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Publication numberUS3813356 A
Publication typeGrant
Publication dateMay 28, 1974
Filing dateAug 22, 1972
Priority dateJul 18, 1972
Also published asCA991330A1, DE2241130A1, DE2241130B2, DE2241130C3
Publication numberUS 3813356 A, US 3813356A, US-A-3813356, US3813356 A, US3813356A
InventorsA Cominassi, H Lievremont
Original AssigneeA Cominassi, H Lievremont
Export CitationBiBTeX, EndNote, RefMan
External Links: USPTO, USPTO Assignment, Espacenet
Fire-retardant material or conglomerate containing filler consisting essentially of magnesium silicate
US 3813356 A
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Description  (OCR text may contain errors)

United States Patent FIRE-RETARDANT MATERIAL 0R CONGLOM- ERATE CONTAINING FILLER CONSISTING ESSENTIALLY OF MAGNESIUM SILICATE Henri Lievrernont, 103 Rue Lamarck, and Adolphe Comiuassi, 95 Avenue Mozart, both of 75 Paris, France No Drawing. Filed Aug. 22, 1972, Ser. No. 282,757 Claims priority, applicati0n4France, July 18, 1972,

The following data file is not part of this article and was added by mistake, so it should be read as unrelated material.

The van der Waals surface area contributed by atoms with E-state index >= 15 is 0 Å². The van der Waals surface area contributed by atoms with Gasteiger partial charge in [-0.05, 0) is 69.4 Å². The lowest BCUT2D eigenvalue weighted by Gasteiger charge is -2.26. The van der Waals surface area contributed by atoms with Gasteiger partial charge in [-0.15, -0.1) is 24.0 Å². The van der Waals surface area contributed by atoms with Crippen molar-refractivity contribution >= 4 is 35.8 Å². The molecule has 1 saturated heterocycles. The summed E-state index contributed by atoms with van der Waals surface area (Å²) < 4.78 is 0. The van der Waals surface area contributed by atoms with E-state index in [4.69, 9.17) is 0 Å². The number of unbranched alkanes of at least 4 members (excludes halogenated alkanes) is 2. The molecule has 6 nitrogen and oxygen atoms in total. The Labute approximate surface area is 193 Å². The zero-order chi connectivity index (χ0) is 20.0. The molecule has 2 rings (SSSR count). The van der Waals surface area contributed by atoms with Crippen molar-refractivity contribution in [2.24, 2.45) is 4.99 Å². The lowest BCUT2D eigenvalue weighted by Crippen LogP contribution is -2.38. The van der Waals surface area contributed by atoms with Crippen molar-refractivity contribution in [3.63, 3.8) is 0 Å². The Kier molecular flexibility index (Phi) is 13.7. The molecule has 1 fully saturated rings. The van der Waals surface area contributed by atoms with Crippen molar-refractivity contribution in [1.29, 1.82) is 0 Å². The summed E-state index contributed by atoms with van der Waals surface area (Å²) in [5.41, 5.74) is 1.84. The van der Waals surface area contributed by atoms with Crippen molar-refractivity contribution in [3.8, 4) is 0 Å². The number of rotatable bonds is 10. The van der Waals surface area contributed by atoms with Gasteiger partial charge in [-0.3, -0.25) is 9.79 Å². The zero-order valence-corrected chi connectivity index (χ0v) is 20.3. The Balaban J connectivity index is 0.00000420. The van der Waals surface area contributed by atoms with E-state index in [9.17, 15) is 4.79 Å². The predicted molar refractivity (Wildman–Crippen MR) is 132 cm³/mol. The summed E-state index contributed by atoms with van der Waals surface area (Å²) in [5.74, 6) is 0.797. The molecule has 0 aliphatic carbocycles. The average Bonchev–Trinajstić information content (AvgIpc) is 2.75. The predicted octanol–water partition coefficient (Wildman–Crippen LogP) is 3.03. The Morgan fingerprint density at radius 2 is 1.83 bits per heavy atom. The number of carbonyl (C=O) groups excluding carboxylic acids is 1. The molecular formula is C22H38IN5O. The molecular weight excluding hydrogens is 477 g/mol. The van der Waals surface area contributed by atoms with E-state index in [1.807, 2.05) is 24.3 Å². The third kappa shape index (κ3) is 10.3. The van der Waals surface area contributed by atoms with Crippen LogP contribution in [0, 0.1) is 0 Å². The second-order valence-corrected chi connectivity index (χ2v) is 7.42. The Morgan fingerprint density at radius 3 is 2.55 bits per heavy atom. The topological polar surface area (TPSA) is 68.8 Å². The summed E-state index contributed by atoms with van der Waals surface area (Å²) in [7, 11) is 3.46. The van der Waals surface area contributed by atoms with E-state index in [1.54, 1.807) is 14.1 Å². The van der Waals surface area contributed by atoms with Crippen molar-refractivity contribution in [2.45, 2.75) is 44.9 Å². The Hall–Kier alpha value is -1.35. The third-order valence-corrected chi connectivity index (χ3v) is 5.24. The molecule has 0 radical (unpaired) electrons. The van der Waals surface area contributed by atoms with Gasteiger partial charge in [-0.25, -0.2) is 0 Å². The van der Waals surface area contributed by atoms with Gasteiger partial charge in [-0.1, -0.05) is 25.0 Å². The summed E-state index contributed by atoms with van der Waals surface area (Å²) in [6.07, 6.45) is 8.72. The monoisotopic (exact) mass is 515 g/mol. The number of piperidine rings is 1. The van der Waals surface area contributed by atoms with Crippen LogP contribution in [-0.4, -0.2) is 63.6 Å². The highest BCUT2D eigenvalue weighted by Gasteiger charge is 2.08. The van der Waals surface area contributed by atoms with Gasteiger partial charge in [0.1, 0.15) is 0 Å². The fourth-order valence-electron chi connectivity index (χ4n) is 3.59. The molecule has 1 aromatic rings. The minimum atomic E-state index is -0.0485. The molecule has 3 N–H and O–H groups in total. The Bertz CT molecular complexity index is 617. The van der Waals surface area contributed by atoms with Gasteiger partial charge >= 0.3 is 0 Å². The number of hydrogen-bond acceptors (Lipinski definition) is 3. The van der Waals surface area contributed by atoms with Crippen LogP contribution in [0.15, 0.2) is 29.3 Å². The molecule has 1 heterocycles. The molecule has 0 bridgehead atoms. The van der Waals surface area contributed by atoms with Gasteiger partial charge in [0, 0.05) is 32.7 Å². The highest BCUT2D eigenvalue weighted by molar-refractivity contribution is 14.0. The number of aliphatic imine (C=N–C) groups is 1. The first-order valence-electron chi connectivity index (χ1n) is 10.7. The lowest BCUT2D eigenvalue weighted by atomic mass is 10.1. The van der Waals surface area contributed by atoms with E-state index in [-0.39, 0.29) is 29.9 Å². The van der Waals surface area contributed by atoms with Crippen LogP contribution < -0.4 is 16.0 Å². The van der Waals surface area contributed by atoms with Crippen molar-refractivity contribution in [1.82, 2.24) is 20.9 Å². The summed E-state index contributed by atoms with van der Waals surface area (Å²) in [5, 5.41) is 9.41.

s1 rm. 01. cost 47/10, 51/18 US. Cl. 260-25 F 19 Claims ABSTRACT OF THE DISCLOSURE This invention concerns a new industrial product consisting of a fire-material or conglomerate, and the process for obtaining this material.

Such a material is extremely useful, since it meets building safety standards, particularly for high-rise buildings. It can be used alone, in the form of panels, or combined with other substances, preferably as one layer of a multilayer material.

The invention proposes a fire-retardant material, obtainable -by different methods and with widely varying equipment, provided that it allows the supply and circulation of products with very different viscosities.